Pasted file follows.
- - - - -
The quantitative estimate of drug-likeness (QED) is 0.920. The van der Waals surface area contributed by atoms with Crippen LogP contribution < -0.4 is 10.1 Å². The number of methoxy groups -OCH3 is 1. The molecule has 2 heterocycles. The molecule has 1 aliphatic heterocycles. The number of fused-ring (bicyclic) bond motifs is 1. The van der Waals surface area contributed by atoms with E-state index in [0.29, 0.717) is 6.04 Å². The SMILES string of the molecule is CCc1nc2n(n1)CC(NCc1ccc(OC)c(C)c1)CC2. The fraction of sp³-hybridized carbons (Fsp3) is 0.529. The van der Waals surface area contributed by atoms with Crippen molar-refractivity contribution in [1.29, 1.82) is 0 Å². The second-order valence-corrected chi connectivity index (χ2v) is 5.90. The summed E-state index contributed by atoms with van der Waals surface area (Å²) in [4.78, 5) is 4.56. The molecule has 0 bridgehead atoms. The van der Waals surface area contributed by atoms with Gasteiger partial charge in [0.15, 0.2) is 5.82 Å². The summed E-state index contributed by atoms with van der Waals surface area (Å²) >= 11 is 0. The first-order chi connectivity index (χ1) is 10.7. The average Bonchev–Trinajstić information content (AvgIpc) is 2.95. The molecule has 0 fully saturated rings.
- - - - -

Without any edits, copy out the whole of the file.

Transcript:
The quantitative estimate of drug-likeness (QED) is 0.920. The van der Waals surface area contributed by atoms with Crippen LogP contribution < -0.4 is 10.1 Å². The number of methoxy groups -OCH3 is 1. The molecule has 2 heterocycles. The molecule has 1 aliphatic heterocycles. The number of fused-ring (bicyclic) bond motifs is 1. The van der Waals surface area contributed by atoms with E-state index in [0.29, 0.717) is 6.04 Å². The SMILES string of the molecule is CCc1nc2n(n1)CC(NCc1ccc(OC)c(C)c1)CC2. The fraction of sp³-hybridized carbons (Fsp3) is 0.529. The van der Waals surface area contributed by atoms with Crippen molar-refractivity contribution in [1.29, 1.82) is 0 Å². The second-order valence-corrected chi connectivity index (χ2v) is 5.90. The summed E-state index contributed by atoms with van der Waals surface area (Å²) in [4.78, 5) is 4.56. The molecule has 0 bridgehead atoms. The van der Waals surface area contributed by atoms with Gasteiger partial charge in [0.15, 0.2) is 5.82 Å². The summed E-state index contributed by atoms with van der Waals surface area (Å²) >= 11 is 0. The first-order chi connectivity index (χ1) is 10.7. The average Bonchev–Trinajstić information content (AvgIpc) is 2.95. The molecule has 0 fully saturated rings.